CBN were observed in the irradiated samples (Fig. 5B and C) in accor-
dance with the electrochemical analysis (Fig. 4A,D). The LC-MS method
was also used to conrm the photodegradation after 24 h, where the
chromatographic peak of the respective substances was monitored, for
details see Figs. S4 and S5 (Supplementary Information). The results
show increased degradation for CBC and CBN consistent with the elec-
trochemical and UV-VIS spectral analyses (Fig. 5D). In general CBD,
which is most commonly used in cosmetics and other topical pharma-
ceuticals today, exhibits good stability, whether or not it has been
irradiated with UVA radiation. The stability of all substances was
Fig. 4. Changes in SWV oxidation peaks of CBC (A), CBD (B), CBG (C) and CBN (D) after UVA irradiation (n =3). The cannabinoids (20
μ
M) were dissolved in 0.1 M
phosphate buffer (pH 7.4) with methanol (2:1, v/v). The samples were analyzed by SWV immediately (0 h) and 24 h after UVA irradiation (20 J/cm
2
). The samples
were incubated in the dark at room temperature in the presence of atmospheric oxygen. For more details on SWV, see Fig. 3.
J. Vacek et al.
Free Radical Biology and Medicine 164 (2021) 258–270
266
investigated under ambient conditions in the presence of atmospheric
oxygen. If oxygen is displaced from the solution, some degradation
processes can be signicantly suppressed, which corresponds to analyses
of other hydroxy-substituted aromatic compounds [51].
3.4. Cytoprotective effects under UV irradiation
Based on the spectra of the individual cannabinoids (Fig. 5A), it is
clear that CBN and CBC could have a (direct) protective effect against
irradiation in the UVB region, in contrast to CBG and CBD, which do not
absorb at the corresponding wavelengths. Although CBG and CBD do not
show the typical spectrum, they were also included in the testing,
because both cannabinoids can be used in dermal applications. Firstly,
the toxicity and phototoxicity of the cannabinoids (0.78100
μ
M) were
assessed on dermal cells on primary human dermal broblasts (NHDF)
and a cell line of human keratinocytes (HaCaT). HaCaT were used
instead of primary keratinocytes in the pilot screening for phototoxic
and/or photoprotective properties. The toxicity was dose dependent and
was expressed as the half-maximal cytotoxic concentration IC
50
(
μ
M),
see Table 4. NHDF were more sensitive than HaCaT. The same con-
centration range (0.78100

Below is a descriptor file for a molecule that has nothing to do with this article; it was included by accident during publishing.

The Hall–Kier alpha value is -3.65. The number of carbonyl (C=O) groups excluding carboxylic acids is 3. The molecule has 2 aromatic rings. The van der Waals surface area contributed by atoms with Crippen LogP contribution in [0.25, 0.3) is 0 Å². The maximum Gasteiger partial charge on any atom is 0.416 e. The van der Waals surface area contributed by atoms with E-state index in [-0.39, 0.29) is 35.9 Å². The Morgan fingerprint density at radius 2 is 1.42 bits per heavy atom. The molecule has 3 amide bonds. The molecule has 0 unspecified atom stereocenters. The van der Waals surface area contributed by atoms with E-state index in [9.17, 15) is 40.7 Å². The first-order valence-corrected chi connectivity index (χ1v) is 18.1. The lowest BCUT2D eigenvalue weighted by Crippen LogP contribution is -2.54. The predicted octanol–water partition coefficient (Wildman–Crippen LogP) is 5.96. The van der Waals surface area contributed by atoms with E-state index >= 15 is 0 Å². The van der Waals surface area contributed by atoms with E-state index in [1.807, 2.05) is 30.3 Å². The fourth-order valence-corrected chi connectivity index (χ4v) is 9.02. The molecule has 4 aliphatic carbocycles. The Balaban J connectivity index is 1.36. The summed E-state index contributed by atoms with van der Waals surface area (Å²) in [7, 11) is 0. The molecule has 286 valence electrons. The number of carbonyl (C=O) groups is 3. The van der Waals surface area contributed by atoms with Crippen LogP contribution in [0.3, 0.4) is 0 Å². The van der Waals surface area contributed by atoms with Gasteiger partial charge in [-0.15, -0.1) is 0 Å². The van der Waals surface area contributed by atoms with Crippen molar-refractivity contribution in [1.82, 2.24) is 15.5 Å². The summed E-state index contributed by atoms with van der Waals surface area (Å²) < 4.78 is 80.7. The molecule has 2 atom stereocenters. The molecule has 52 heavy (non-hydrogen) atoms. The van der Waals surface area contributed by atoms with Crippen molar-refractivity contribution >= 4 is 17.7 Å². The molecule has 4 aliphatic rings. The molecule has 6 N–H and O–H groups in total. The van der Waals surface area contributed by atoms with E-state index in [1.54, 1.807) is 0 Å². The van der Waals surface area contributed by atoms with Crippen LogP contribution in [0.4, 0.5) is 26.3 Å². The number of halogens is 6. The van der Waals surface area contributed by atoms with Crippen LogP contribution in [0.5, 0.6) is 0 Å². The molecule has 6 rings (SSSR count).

μ
M) was used for evaluating the phototoxic
potential of the tested compounds. As shown Table 5, the non-toxic dose
of UVA radiation did not accelerate the toxicity of the parent com-
pounds. These results show that the studied compounds have no
phototoxic potential. The higher values of IC
50
(lower toxic effect) found
in the phototoxic experiment is associated with a 1-h treatment with the
studied compounds compared to cytotoxicity testing (Table 4), which
was evaluated after the 24-h treatment.
Based on the cytotoxicity ndings, non-toxic concentrations of the
studied compounds were used for the UVA- and UVB-photoprotective
experiments (0.7816.25
μ
M). For all the tested compounds, a higher
viability (amount of incorporated NR) of UVA- or UVB-irradiated cells
pre-treated with the studied cannabinoids was observed compared to
non pre-treated ones (Fig. 6). In general, the tested compounds exhibited
higher UVA and UVB protection of NHDF than of HaCaT. Our results
Fig. 5. UV-VIS spectra of cannabinoids (50
μ
M) in 0.1 M phosphate buffer (pH 7.4) with methanol (2:1, v/v) (A). UVA-photostabilty of 20
μ
M CBC (B) and CBN (C)
expressed as % of absorbance changes at 280 nm immediately and 24 hours after UVA irradiation. (D) UVA-photostability of cannabinoids (20
μ
M) measured as total
ion current MS response after 24 h of incubation. The incubation of samples was done in the dark at room temperature and in the presence of atmospheric oxygen (n
=3, for panels BD).
Table 4
Cytotoxicity (IC
50
values;
μ
M) of non-psychotropic cannabinoids on normal
human dermal broblasts (NHDF) and human keratinocyte cell line (HaCaT), n
=4.
Compound NHDF HaCaT
CBN 7.15 ±0.65 12.98 ±1.35
CBC 4.73 ±0.54 10.18 ±1.03
CBG 5.88 ±0.48 16.94 ±1.74
CBD 7.15 ±0.65 12.85 ±1.17
Table 5
UVA phototoxicity (IC
50
values;
μ
M) of non-psychotropic cannabinoids on
normal human dermal broblasts (NHDF) and human keratinocyte cell line
(HaCaT), n =4.
Compound NHDF HaCaT
non-irradiated irradiated non-irradiated irradiated
CBN 14.64 ±1.24 18.74 ±1.24 12.07 ±1.10 16.32 ±1.23
CBC 20.75 ±1.98 20.61 ±1.55 20.74 ±1.65 20.61 ±1.45
CBG 21.23 ±2.05 24.10 ±2.25 16.21 ±1.37 20.14 ±1.99
CBD 12.97 ±1.01 19.18 ±1.47 10.74 ±1.00 16.93 ±1.36
J. Vacek et al.
Free Radical Biology and Medicine 164 (2021) 258–270
267
demonstrate the photoprotective effects of other phytocannabinoids,
with exception of CBD, on human skin broblasts and keratinocytes
(HaCaT) over the entire solar region of UV radiation (UVA and UVB) for
the rst time.
3.5. Biological relevance of the results and discussion
The obtained physicochemical characteristics of the studied canna-
binoids (sec. 3.1. and 3.2) are in good agreement with their stability and
reactivity, regardless of whether the samples were UV-irradiated or not
(sec. 3.3). The THC:CBD ratio plays a key role in practically used